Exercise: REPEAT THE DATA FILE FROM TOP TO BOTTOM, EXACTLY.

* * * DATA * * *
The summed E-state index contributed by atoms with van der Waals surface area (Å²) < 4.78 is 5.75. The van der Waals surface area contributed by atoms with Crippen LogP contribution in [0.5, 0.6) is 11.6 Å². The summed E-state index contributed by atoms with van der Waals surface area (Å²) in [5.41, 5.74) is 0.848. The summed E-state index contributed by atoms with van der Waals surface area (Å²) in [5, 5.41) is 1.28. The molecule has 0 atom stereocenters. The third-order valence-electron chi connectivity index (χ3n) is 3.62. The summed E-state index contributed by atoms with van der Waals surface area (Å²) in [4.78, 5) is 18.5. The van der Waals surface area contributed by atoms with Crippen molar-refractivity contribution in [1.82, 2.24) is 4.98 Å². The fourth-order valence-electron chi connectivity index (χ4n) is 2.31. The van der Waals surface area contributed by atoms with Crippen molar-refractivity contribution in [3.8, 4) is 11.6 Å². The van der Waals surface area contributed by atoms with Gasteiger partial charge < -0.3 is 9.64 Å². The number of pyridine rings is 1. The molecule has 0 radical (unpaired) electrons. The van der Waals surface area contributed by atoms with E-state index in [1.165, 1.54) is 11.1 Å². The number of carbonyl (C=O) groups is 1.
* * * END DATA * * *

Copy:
The summed E-state index contributed by atoms with van der Waals surface area (Å²) < 4.78 is 5.75. The van der Waals surface area contributed by atoms with Crippen LogP contribution in [0.5, 0.6) is 11.6 Å². The summed E-state index contributed by atoms with van der Waals surface area (Å²) in [5.41, 5.74) is 0.848. The summed E-state index contributed by atoms with van der Waals surface area (Å²) in [5, 5.41) is 1.28. The molecule has 0 atom stereocenters. The third-order valence-electron chi connectivity index (χ3n) is 3.62. The summed E-state index contributed by atoms with van der Waals surface area (Å²) in [4.78, 5) is 18.5. The van der Waals surface area contributed by atoms with Crippen molar-refractivity contribution in [1.82, 2.24) is 4.98 Å². The fourth-order valence-electron chi connectivity index (χ4n) is 2.31. The van der Waals surface area contributed by atoms with Crippen molar-refractivity contribution in [3.8, 4) is 11.6 Å². The van der Waals surface area contributed by atoms with Gasteiger partial charge < -0.3 is 9.64 Å². The number of pyridine rings is 1. The molecule has 0 radical (unpaired) electrons. The van der Waals surface area contributed by atoms with E-state index in [1.165, 1.54) is 11.1 Å². The number of carbonyl (C=O) groups is 1.